Staking cryptocurrencies works on any blockchain that uses proof-of-stake as a consensus mechanism (this applies to most blockchains except for Bitcoin, Litecoin and a few others).

At a high level, staking means locking up your tokens to keep the blockchain’s network secure. You’ll then get a return the longer you lock up your tokens. Between yield farming and staking, the experience can be similar: You give your tokens to a smart contract and earn returns.

You can earn staking rewards on many different blockchains. There’s ETH staking, Nexo staking, Cardano staking, USDC staking, Algorand staking… many DeFi protocols also offer their own staking programs for their own tokens.

While ETH staking and many other tokens are totally legitimate and help secure a blockchain, some staking programs serve no real purpose besides keeping people from selling the token. These are unlikely to last. Even when you get a high staking yield for a token, you’ll likely earn staking rewards in the token you staked, which doesn’t help you if the token price tanks.

Let’s use an example. Imagine a fictional coin $FAKE currently trades at $0.10. You see that the staking rewards are currently at 200% yearly.

  1. You buy 1000 $FAKE at $0.10 each for $100.
  2. You stake your $FAKE to start earning staking rewards.
  3. A year later, you claim your 3000 $FAKE.

In theory, you’ve tripled your money—but only if the $FAKE tokens have held up in price. If the price has dwindled to $0.01, then you only have $30 and in fact lost most of your money.

Stories like these are not uncommon in DeFi, where you can always find something that promises an APY of hundreds or thousands of percentage points. These are rarely long-term sustainable projects.

A big difference between yield farming and staking is that staking is usually the final step of the journey because your tokens are locked up and can’t be transferred, traded or otherwise used.

The only exception to that is liquid staking. Liquid staking protocols lock tokens up for you and give you a tradable token (called stETH, for staked ETH) in return.

Liquid Staking Explained

Staking ETH requires at least 32 ETH (about $56,000 in June 2023). Staking Polkadot requires at least 364 DOT, which is about $1600 at the time of writing.

That’s a high price just to get started! Plus, the lockup means you won’t be able to trade further with your tokens. That’s one of the risks of cryptocurrency staking.

Lido liquid staking explanation. Transaction showing sending of ETH to smart contract and receiving stETH token in exchange using a transaction simulation from the Fire chrome extension.

Protocols like Rocketpool and Lido stake your ETH for you (in exchange for some of your staking rewards) and give you an stETH (staked ETH) token. You can then trade further while still earning ETH staking rewards. While these protocols are great, they might pose a centralization risk to Ethereum. Find out more about that here.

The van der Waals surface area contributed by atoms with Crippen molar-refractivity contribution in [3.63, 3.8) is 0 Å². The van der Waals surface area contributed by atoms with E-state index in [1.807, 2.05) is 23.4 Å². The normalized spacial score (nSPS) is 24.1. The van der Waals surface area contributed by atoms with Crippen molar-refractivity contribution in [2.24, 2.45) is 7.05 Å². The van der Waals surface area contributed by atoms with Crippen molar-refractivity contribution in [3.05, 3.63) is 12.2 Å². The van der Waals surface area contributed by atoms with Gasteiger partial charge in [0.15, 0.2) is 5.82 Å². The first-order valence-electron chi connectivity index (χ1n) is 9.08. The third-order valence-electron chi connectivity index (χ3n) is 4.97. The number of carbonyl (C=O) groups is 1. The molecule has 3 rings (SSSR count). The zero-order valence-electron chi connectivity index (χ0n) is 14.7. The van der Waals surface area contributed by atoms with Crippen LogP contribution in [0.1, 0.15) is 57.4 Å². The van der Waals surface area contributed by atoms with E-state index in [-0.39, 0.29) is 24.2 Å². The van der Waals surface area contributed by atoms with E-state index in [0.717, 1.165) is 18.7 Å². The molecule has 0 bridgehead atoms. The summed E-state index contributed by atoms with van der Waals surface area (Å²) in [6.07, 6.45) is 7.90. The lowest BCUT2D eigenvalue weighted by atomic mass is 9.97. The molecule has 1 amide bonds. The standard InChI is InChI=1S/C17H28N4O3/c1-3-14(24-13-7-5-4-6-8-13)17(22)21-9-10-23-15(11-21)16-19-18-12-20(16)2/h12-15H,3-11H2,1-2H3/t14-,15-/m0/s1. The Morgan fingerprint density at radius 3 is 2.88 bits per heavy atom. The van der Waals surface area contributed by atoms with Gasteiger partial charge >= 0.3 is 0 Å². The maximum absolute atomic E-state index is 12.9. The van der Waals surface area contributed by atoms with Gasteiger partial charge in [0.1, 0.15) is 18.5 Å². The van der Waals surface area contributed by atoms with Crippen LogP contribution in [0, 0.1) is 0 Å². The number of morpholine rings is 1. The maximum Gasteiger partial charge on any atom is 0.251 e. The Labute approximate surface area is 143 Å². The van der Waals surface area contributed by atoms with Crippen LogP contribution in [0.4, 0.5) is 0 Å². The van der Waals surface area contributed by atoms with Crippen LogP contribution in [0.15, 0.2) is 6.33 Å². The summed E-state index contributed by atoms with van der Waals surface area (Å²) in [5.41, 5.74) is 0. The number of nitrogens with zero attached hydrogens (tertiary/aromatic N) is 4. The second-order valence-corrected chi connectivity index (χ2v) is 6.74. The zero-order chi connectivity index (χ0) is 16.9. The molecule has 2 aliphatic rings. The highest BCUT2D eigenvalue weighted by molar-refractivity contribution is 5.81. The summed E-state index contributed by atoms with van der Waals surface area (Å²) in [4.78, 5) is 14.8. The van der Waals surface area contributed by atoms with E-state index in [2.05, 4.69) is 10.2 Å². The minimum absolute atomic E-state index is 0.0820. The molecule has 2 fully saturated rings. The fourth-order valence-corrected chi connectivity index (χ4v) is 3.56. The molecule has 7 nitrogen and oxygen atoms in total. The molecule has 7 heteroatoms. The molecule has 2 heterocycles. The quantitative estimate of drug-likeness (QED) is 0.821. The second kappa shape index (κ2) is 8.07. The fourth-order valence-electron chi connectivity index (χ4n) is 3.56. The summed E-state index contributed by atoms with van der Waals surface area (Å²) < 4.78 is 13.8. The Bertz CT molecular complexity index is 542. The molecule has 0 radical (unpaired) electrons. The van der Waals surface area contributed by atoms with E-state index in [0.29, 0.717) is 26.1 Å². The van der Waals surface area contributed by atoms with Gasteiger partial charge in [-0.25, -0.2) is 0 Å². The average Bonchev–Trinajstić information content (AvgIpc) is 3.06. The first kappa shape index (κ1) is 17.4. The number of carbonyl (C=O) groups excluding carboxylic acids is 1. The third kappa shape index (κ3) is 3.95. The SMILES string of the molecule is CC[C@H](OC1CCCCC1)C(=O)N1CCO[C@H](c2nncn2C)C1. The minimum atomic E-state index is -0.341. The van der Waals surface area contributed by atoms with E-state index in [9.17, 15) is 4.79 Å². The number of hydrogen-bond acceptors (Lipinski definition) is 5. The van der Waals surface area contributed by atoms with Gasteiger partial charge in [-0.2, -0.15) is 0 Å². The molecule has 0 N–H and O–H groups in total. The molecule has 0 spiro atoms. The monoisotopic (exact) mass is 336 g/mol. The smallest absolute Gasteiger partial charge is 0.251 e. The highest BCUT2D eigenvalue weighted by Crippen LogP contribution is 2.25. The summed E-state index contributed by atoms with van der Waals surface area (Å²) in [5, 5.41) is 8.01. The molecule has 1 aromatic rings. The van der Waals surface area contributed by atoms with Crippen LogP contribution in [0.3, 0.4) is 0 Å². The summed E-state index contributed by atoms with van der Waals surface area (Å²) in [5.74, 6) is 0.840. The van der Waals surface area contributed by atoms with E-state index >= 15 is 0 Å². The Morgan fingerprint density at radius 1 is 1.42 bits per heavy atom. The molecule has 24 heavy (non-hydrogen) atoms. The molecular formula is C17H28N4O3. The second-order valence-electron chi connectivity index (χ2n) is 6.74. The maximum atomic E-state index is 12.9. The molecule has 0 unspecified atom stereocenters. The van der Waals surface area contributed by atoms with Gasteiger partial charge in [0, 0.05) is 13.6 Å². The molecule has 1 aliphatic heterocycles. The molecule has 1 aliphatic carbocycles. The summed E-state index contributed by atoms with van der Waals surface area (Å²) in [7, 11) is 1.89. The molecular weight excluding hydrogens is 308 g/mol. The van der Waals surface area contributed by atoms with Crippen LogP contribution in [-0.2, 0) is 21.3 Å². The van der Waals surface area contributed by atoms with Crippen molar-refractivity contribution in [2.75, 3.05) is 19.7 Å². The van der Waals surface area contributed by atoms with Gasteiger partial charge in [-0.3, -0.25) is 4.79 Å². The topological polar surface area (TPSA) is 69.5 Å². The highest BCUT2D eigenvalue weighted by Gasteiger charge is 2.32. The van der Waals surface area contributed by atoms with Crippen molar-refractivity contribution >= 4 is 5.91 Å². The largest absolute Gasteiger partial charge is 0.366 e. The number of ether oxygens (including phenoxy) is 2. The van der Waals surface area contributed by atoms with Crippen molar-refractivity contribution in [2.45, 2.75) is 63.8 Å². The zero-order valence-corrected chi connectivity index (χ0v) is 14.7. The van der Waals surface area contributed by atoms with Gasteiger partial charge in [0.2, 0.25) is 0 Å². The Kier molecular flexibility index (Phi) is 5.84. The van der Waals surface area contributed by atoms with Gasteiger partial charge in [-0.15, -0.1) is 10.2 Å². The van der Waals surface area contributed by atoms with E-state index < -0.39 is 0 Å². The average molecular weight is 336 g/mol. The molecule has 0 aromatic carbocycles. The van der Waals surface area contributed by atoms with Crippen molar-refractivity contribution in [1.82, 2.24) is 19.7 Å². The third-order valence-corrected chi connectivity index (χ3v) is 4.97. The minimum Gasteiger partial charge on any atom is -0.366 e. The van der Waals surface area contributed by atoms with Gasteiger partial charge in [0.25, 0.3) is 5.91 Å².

Is Yield Farming Legit?

We’re writing this in the summer of 2023, but in web3 it feels more like winter. Most crypto prices have crashed since the NFT-driven hype of 2021 and 2022. And while we’ve highlighted some of web3’s most resilient projects like Aave, there are risks associated with yield farming:

  1. Yield Farming is as Volatile as Crypto

When you lend ETH to Aave and get rewarded in ETH and AAVE tokens, your dollar-based return is also dependent on the prices of those assets. Most cryptocurrencies are volatile, and earning them as rewards exposes you to some of that volatility.

  1. Yield Farming Scams Exist

Just as with airdrops or memecoins, scammers jump on every popular topic in web3—including yield farming. You might see:

  • Impersonations of trustworthy dApps and protocols like Uniswap, SushiSwap, Aave or Compound
  • Protocols promoting DeFi returns in the hundreds or thousands of percent—which drain your assets when you connect your wallet.
  • Traders offering to maximize your yield if you send your assets to them.

These are just a few common scams you might encounter. That’s why it’s important to simulate transactions with Fire (so you know what you’re signing) and not believe things that are too good to be true.

  1. Yield Farming on Shaky Protocols

When the crypto markets heat up, many DeFi protocols start to issue tokens and offer incredibly high staking rewards or yields for giving them your tokens. While these aren’t outright scams, they’re most likely unsustainable.

If rewards are denominated in a token that lets you multiply your holdings in a few days, it attracts many short-term opportunists. But with so many tokens being issues, it’s likely the token will hyperinflate and become worthless before you’ve cashed in your rewards.

How to Stay Safe When Yield Farming

Just as every farmer must protect their crops from pests and bad weather, every yield farmer must protect their tokens from scams and other risks.

Here are a few tips to help you stay safe:

  1. Do your own research (DYOR): Understand the fundamentals of the protocol you're using. Know the risks involved and consider the long-term viability of the protocol.
  2. Beware of high returns: Extremely high yields can be a red flag for scams or unstable protocols. If it seems too good to be true, it probably is.
  3. Use trusted platforms: Stick to well-known and trusted platforms. Be cautious of new platforms with little to no track record.
  4. Keep up with the community: Join the community forums or social media groups of the protocols you use. They're often the first to report any issues.
  5. Use Fire to simulate transactions: The best way to stay safe is to know exactly what you’re signing. That’s why we built our free Chrome extension: So you know what’s leaving and entering your wallet before you sign anything.

If you’re exploring Ethereum, check out Fire!

We’re a trusted chrome extension that simulates transactions before you sign any potentially malicious smart contract.
Check it out
To Summarize

Yield farming can be a lucrative practice if done wisely. It offers an innovative way to earn passive income from your crypto holdings. However, it's important to understand the risks involved and always keep the principles of safety in mind.

As with any venture in the crypto world, staying informed and vigilant is the key. And remember, while the fields of yield farming can be bountiful, they should be navigated with care. Happy farming, and stay safe!